I’m here for ‘Ginger Wildheart’, he’s playing several sets throughout the day at different venues, the first session was a disaster with the amplifiers not working, and so it became acoustic guitar and tambourine only. This set is much different, everything checked and working, and Ginger quickly raced through a selection of tracks from more recent albums and made jokes about forgetting to bring his drink out and how it was torture that the bar was so close you could almost reach out and touch the beer. He also had a shot of Krakken which he described as “it tastes like the Krack of your arse”. A stalwart of the live scene over the years, a music and comedy genius, and a lot of people down the front are just making a day of following him from venue to venue.

Realising I needed to be at Barfly in 10 minutes I left the Forge and hadn’t appreciated how far down the road it was, there was a big crowd still queuing up outside when I managed to charm my way in (“I’m the bands photographer” – try it, worked every time!). I’m standing on tables and chairs to get a view of ‘Hands Off Gretel’. This is a very young band from Yorkshire who are already making some waves judging by the turnout. We reviewed them at the Whitby Goth Festival earlier in the year and tonight they were on form in this hotter than hot venue. Lauren Tate fronting the band with her bright red dreadlocks, big eyes, small frame, punk guitar and a scream that has the Barfly windows begging for mercy. This is a lesson in how to play a showcase to new fans, and everyone left with ‘Be Mine’ as an earworm for the rest of the evening. Keep an eye out for this band, definitely one to watch as their debut album will soon be launched this year.

A much shorter trip across the road to ‘Proud’ for another favourite of mine ‘The Graveltones’. Having just come back from their native Australia the two piece of Mikey Sorbello (Drums) and Jimmy O (Guitar and Vocals) are itching to play live in front of a London audience again. Jimmy prowling backwards and forwards and man mountain Mikey pounding the kit is a sight to see. Sweat flying off his hair Jimmy screams “I love you so much” like his life depends on it. Most tracks were from the ‘Love Lies Dying’ album but they said they were in the process of writing some new material, so look out for that later this year. Having watched the whole Graveltones set it was time to head back to the Electric Ballroom for the festival headliners ‘Carl Barat & The Jackals’ and ‘The Cribs’.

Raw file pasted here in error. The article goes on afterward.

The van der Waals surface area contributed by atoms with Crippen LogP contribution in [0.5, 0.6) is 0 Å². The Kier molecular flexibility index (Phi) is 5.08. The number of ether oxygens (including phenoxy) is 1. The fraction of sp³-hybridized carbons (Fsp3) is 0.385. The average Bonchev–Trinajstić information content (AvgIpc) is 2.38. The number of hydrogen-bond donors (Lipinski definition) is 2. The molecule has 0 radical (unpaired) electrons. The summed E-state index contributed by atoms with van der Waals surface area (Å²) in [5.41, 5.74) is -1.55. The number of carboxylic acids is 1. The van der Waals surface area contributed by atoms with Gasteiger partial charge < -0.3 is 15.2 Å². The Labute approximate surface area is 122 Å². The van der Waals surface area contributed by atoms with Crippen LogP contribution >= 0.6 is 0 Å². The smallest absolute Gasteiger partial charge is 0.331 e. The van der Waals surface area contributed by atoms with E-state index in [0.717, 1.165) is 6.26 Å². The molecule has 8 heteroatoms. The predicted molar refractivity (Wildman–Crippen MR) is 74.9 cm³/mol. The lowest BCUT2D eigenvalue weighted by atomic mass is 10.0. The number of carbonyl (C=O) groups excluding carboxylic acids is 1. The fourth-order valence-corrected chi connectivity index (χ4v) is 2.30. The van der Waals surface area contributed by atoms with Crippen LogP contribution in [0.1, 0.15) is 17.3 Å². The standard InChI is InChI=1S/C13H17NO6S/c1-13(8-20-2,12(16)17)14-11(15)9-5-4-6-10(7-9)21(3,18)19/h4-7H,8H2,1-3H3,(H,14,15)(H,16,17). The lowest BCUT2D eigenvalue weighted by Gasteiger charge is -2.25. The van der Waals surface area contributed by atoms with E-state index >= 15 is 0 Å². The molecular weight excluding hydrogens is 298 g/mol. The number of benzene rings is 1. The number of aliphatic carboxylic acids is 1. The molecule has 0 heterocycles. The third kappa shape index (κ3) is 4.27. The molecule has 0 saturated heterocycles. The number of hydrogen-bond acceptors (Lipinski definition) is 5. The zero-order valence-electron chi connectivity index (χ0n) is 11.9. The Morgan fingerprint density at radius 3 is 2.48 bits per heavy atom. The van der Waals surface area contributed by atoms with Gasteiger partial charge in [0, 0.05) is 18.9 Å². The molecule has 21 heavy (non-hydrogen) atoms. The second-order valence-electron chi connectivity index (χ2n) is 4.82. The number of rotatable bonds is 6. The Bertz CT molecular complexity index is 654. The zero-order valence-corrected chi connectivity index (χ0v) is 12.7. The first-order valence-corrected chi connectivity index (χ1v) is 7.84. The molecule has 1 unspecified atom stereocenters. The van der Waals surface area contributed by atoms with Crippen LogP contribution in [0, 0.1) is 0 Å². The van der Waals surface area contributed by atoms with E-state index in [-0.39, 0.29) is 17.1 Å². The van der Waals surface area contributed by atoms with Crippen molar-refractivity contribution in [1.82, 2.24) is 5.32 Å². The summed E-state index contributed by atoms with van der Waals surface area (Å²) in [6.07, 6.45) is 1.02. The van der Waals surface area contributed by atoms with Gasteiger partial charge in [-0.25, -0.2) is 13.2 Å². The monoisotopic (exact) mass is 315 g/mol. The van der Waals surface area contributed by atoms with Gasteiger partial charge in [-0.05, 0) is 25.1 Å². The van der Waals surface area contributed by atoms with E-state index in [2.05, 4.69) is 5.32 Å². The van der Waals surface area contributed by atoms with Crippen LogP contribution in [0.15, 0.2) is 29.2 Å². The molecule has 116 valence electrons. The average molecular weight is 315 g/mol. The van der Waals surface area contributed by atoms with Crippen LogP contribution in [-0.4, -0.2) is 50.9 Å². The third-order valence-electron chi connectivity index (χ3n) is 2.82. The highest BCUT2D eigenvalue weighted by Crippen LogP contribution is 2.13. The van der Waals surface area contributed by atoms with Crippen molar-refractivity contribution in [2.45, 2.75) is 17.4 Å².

Carl Barat and his Jackals are formidable live and as a side project from the reformed Libertines they play a complete range of stuff including ‘Dirty Pretty Things’ tracks like ‘Gin & Milk’, ‘Deadwood’ and ‘Bang Bang Your Dead’. The surprise comes when he throws in the odd ‘Libertines’ track like ‘I Get Along’, ‘France’ and ‘Death on the Stairs’ and even a version of the Pete Doherty written song ‘Ballad of Grimaldl’ which for me is a much more refined version with Barat than it is with Doherty. Not afraid to tackle some of the big tunes whilst away from his partner in crime, and for me he was the real headliner of the festival tonight. Just the right amount of chaos, energy, drive and a setlist to match, with some poignant acoustic moments and full on pogo punk throw your beer around times too.

The Cribs on the other hand were more chaos and very raw energy, Ryan Jarman who appeared to be worse for wear (I think that’s normal though) and he opened proceedings by throwing his beer over the front row, kicking over and moving the mic stand and playing parts of the first few songs with his back to the audience. “I’ve been to Camden so many times” he said in a high pitched squeal before launching into ‘Our Bovine Public’. It felt like he’d been in Camden all day and was now suffering because of it. Don’t get me wrong I still enjoyed it, but having just watched Carl Barat, The Cribs were a poor relation. The Jarmans were trying to recreate the natural energy of their predecessor, but preferring to use a chaotic frenzied approach than a hard working professional ethic. By now most of the crowd didn’t really care though as the crowd surfing and beer throwing reached new heights.

Leaving the festival with a few new artists to follow and plenty of good memories of such a great day out. The itinerary could be cut so many different ways, but if you want to hear some fresh new artists then a day in Camden is just perfect for it! Book it in the diary for next year.